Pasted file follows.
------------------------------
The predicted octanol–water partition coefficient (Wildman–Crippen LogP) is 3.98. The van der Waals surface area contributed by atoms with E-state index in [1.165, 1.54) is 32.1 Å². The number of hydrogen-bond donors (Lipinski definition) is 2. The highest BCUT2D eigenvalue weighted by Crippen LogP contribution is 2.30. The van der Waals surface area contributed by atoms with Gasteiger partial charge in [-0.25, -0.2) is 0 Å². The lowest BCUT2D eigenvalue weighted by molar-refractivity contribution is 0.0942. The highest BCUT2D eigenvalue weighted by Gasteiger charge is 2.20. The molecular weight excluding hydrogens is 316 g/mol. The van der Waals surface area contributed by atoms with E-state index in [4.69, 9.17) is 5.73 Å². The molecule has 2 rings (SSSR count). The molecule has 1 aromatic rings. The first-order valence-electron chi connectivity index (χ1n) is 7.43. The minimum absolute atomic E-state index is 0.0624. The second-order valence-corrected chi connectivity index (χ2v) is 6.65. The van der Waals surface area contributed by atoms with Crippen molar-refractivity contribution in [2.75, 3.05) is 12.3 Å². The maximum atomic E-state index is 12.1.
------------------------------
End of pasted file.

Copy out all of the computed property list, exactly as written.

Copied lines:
The predicted octanol–water partition coefficient (Wildman–Crippen LogP) is 3.98. The van der Waals surface area contributed by atoms with E-state index in [1.165, 1.54) is 32.1 Å². The number of hydrogen-bond donors (Lipinski definition) is 2. The highest BCUT2D eigenvalue weighted by Crippen LogP contribution is 2.30. The van der Waals surface area contributed by atoms with Gasteiger partial charge in [-0.25, -0.2) is 0 Å². The lowest BCUT2D eigenvalue weighted by molar-refractivity contribution is 0.0942. The highest BCUT2D eigenvalue weighted by Gasteiger charge is 2.20. The molecular weight excluding hydrogens is 316 g/mol. The van der Waals surface area contributed by atoms with E-state index in [4.69, 9.17) is 5.73 Å². The molecule has 2 rings (SSSR count). The molecule has 1 aromatic rings. The first-order valence-electron chi connectivity index (χ1n) is 7.43. The minimum absolute atomic E-state index is 0.0624. The second-order valence-corrected chi connectivity index (χ2v) is 6.65. The van der Waals surface area contributed by atoms with Crippen molar-refractivity contribution in [2.75, 3.05) is 12.3 Å². The maximum atomic E-state index is 12.1.